Potty Training

alicia weaver

Signs of Readiness

  • Can walk or run steadily
  • Urinates even amounts at a single time
  • Well formed bowel movements around the same time every day
  • "dry periods" during naps or for at least two hours
  • Can pull up/down pants
  • Does not like the feeling of a wet/ dirty diaper
  • Takes pride in his accomplishments
  • Isn't resistant to learn to use the bathroom
  • Can follow simple instructions
  • Has words for "urine" or "stool"

Parental Reasoning

Potty training gives the parent a well deserved break from changing diapers many times a day

Optimal Time

Although every child is different, many children begin their potty training around 18 months to 3 years

Muscle control

The child needs to be able to "feel" when they need to go potty and understand that they need to "hold it" until they can get to a restroom and prevent an accident.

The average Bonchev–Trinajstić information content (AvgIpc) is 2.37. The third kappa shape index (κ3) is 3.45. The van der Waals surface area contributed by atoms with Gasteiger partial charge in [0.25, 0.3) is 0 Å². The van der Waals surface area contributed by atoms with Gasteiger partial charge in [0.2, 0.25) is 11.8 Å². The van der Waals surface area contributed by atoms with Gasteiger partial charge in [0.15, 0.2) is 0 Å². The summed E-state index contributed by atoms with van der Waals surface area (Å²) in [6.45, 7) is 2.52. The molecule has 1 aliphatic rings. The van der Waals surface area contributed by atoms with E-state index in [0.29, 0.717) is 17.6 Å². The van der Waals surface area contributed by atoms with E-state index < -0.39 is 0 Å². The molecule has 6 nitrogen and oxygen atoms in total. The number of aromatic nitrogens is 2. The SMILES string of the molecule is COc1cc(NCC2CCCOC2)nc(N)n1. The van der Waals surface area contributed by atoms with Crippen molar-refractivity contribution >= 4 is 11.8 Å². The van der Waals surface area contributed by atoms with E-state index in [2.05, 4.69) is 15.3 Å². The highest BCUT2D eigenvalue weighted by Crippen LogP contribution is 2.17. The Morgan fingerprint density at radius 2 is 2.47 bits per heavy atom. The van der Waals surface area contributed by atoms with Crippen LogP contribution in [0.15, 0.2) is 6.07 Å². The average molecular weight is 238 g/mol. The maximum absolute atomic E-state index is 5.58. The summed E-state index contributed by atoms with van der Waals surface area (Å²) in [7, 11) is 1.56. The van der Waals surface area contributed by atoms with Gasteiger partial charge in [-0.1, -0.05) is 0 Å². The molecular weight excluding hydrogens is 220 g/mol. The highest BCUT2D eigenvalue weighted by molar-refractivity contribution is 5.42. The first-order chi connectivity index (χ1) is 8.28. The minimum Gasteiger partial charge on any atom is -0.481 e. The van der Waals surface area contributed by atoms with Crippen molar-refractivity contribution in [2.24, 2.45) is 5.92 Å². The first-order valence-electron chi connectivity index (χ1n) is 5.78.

Self Dressing

The child needs to be able to dress and undress themselves to prevent soiling their clothes. You can help a child pull up and down their pants to show them how going potty works until they get the hang of it.

Encouragement

Encouraging your child is a big deal in potty training because the child will understand going potty in the toilet instead of their pants will often result in some kind of reward. you should reward the by giving them stickers, small toys, and appraises.

Bowel or Bladder

On the question of which the child should learn to do first, most children learn to have bowel movements before they learn to urinate in the toilet. This is normal and if they learn it vise versa that is fine as well